Editor's note: Erath County United Way has begun its 2014 annual campaign. For the next several weeks, agencies supported in part by the United Way will be featured in various articles.

Meals on Wheels of Erath County (MOWEC) and the Erath County United Way (ECUW) have worked together for more than 10 years to help feed homebound county residents. MOWEC served 43,686 home-delivered meals in fiscal year 2012, with local funds helping to provide 30% of those meals.

MOWEC Executive Director Whitney Lee said their partnership with ECUW has really helped catch people who might otherwise fall through the cracks.

"A good portion of our funding comes from the state and federal government," Lee said. "And, with government money, comes a lot of restrictions on how that money can be spent. So for a client to qualify for Meals on Wheels through government channels, they must be over the age of 60 years."

Lee said that makes it hard for people under the age of 60 who are disabled or facing severe medical conditions to find help.

"If I have someone call me about a loved one who is suffering from Parkinson's or a traumatic stroke, but they're 56 years old, I can't feed them using federal funds," Lee said. "That's where local funding like United Way really comes into play. It helps us serve folks who might otherwise slip through the cracks of the system."

MOWEC also uses the local funding to buy liquid supplements for clients who are unable to eat traditional solid foods, delivering on average 600 cans to 20 clients each month. Lee said that's a key service for many clients who are in the late stages of dementia or battling cancer.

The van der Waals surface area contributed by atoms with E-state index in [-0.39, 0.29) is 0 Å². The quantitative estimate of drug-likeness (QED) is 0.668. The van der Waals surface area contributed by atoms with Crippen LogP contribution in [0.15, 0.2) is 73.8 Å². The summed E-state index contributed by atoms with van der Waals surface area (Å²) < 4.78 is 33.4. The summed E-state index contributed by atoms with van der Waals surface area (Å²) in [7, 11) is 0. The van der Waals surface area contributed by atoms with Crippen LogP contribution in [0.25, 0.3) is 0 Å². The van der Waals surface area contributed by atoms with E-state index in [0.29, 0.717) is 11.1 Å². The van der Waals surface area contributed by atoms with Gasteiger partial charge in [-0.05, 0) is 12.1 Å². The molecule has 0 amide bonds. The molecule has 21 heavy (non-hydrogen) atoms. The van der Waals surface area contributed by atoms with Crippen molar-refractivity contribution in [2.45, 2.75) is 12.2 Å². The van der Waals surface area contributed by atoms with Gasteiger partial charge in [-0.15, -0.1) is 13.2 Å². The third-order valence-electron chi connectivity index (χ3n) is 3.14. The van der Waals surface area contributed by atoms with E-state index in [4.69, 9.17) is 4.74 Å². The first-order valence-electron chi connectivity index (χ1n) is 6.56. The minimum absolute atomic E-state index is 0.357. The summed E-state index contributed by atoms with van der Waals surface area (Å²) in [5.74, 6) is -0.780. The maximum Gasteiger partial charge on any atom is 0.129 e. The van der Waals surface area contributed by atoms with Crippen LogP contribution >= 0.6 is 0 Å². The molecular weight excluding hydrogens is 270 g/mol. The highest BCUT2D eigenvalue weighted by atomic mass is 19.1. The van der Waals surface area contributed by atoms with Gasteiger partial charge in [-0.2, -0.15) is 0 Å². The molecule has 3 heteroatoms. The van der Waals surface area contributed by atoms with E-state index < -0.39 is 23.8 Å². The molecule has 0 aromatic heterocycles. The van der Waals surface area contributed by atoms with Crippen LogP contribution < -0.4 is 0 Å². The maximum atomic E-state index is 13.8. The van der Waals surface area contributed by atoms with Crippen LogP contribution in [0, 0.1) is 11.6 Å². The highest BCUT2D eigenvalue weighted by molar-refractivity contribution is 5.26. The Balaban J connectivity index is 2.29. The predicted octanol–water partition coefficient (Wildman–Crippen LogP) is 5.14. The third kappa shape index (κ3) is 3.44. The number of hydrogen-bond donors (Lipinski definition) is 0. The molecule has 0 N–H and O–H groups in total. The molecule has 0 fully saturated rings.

With just one more month to go in fiscal year 2013, MOWEC has already served more than 40,000 meals to homebound Erath County residents. Support from local organizations and the community at large is a key factor behind the success of Meals on Wheels.

"We're a small organization. We only have 3 paid employees and the rest is done by volunteers and supporters," Lee said. "There are other organizations out there serving larger counties, that just aren't serving the number of meals we do each day because they don't have the community support."

Lee added that in MOWEC's 18-year history, they have never had to place a qualified client over the age of 60 on a waiting list.

"That's very unusual for the type of work we do. I have never had to tell someone that although they qualify for meals, I just don't have the means to serve them," Lee said. "The continued help we get from private donors, supporters and the United Way is the only reason I can say that. And I'm very proud of that fact."

For more information on MOWEC and services provided or how you can get involved, visit their website at www.erathmow.org or call 965-3510.